One of the best parts of being a fiction writer is imagining people’s secret lives. Even before I started writing fiction as an adult I was entranced by other peoples’ interactions in restaurants, and wondered what their background might be. I’ve been reminded hundreds of times by my dining companion to bring my attention back to OUR table instead of the adjacent one. I sit and wonder how long that couple has known each other, what language they’re speaking, why one is glaring at the other.
People watching provides fabulous material for character building. Airport waiting rooms. Public buses. Beaches. All provide such riches for studying how people walk, their facial tics, arguments. Imagining who they are and why they act that way.
Saturday I was sitting on a beach in Maine. A kind of regular-looking woman walked by with two young boys. She was slim and tan and wore a bikini top and cut-off jeans. And she was covered with tattoos, but only on the parts of her body that would be covered by clothes: her torso, her chest, her back. I started wondering why she needed to hide the body art. I imagined she was a high-power executive with a tattoo fetish. Or maybe she became a biker chick on the weekends. What if she had gotten tattooed when she was in the Army as a young woman?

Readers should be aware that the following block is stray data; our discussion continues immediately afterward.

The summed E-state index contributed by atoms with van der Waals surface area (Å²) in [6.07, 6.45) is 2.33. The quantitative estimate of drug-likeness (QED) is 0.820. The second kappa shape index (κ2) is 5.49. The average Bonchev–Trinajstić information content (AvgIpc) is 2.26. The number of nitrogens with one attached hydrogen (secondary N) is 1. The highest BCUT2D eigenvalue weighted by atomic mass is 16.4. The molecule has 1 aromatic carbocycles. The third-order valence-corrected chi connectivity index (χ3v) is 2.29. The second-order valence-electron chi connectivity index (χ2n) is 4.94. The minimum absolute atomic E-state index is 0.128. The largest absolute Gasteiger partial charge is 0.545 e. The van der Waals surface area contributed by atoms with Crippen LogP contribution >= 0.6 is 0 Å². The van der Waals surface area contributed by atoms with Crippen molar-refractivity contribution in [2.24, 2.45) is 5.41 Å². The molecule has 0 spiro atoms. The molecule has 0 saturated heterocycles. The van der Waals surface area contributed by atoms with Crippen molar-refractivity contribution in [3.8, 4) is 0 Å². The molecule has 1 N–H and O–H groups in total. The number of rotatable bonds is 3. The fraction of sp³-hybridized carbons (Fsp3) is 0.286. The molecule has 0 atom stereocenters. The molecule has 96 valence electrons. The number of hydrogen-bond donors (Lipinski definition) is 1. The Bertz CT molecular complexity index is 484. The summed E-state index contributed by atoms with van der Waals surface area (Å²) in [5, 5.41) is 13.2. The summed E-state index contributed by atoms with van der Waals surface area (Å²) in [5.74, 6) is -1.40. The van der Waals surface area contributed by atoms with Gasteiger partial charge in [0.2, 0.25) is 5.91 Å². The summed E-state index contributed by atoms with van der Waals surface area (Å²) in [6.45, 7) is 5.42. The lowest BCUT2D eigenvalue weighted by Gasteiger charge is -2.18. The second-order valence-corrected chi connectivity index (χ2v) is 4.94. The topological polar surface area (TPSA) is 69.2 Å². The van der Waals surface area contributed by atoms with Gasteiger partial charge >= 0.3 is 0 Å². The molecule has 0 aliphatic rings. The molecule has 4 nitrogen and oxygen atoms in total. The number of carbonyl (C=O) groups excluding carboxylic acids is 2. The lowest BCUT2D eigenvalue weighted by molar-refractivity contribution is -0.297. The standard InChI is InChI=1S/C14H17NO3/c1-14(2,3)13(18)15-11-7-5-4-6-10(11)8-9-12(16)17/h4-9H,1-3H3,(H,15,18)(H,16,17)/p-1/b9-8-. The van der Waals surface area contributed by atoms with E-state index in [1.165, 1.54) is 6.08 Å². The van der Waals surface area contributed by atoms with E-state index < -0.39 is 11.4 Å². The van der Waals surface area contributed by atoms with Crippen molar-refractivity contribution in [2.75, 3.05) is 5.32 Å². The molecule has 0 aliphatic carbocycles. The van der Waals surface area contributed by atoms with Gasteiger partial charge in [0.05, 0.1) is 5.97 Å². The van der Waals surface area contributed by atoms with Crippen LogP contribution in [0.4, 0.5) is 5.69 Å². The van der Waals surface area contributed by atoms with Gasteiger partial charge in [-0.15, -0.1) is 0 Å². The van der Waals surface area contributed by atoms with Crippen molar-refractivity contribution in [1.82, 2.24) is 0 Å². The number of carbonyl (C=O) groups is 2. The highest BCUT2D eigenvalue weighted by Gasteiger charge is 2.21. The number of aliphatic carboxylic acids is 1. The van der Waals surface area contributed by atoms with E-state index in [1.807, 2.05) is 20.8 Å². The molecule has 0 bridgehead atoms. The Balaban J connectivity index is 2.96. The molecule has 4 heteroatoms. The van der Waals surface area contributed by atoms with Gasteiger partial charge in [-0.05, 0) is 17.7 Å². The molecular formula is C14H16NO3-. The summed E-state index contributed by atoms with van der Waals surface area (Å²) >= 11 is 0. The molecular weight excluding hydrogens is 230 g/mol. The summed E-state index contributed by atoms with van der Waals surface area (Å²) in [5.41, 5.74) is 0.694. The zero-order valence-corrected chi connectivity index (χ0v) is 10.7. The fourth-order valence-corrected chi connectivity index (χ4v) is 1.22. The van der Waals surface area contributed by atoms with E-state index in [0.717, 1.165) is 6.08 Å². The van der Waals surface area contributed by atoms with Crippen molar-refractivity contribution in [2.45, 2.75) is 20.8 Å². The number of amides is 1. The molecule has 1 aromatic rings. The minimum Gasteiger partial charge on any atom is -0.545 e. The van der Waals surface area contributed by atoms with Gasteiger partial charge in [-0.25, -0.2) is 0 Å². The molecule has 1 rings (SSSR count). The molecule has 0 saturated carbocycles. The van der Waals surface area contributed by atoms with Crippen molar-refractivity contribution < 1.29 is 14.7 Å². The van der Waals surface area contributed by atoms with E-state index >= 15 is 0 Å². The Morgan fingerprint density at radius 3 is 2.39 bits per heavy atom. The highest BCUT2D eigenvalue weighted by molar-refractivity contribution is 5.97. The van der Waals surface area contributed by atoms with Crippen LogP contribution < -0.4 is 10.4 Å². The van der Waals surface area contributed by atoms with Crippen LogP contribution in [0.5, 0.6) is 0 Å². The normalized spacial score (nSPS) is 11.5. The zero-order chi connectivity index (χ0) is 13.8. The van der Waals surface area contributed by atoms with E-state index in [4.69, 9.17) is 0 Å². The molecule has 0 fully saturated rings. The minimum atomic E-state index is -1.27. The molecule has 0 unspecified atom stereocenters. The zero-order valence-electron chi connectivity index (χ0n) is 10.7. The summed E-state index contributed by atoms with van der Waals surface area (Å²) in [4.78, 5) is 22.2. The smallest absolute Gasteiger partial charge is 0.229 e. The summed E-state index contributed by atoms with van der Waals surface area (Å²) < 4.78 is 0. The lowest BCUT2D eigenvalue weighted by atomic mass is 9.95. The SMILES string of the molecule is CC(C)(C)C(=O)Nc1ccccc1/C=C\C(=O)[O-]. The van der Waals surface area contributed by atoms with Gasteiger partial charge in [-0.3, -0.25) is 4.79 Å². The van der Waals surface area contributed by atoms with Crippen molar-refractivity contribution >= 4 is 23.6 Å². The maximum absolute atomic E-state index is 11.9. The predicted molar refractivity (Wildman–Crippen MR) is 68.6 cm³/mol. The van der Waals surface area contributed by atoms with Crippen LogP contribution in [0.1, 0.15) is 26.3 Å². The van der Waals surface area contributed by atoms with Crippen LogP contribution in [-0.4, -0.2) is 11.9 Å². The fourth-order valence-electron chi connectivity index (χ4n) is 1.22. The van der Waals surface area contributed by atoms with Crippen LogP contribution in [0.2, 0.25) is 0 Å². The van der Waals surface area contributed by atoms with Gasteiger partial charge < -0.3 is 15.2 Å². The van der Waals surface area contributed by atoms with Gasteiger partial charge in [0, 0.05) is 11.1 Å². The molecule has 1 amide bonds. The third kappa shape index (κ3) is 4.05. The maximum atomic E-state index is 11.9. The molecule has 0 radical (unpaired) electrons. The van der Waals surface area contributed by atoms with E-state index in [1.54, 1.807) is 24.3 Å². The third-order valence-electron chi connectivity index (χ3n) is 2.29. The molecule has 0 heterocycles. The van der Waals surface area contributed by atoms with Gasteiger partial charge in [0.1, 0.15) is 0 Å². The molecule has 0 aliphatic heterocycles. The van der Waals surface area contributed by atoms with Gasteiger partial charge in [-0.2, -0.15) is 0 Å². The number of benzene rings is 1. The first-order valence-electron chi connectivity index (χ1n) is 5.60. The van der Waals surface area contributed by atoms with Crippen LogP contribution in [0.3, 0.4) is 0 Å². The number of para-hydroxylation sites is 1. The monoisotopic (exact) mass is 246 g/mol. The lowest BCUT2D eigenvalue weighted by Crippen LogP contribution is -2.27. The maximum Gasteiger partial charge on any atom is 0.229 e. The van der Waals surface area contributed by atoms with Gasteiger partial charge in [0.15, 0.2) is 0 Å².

I once stood behind a man in an airport line that was moving very slowly. He was a fit, handsome African-American with hip glasses, a leather jacket, and a shoulder laptop case. I whipped out the little notebook I carry everywhere and started writing down who I imagined he was: A college professor of jazz. The single dad of a little girl. Originally from Maine. Are any of these things true? Very likely not. But he might make it into a book or a short story one of these days. Hey, maybe his ex-wife is the tattooed executive on the beach!
Have you put elements of a real stranger into a character in your book? What kinds of secrets have you imagined? Who have you seen lately that you wondered about?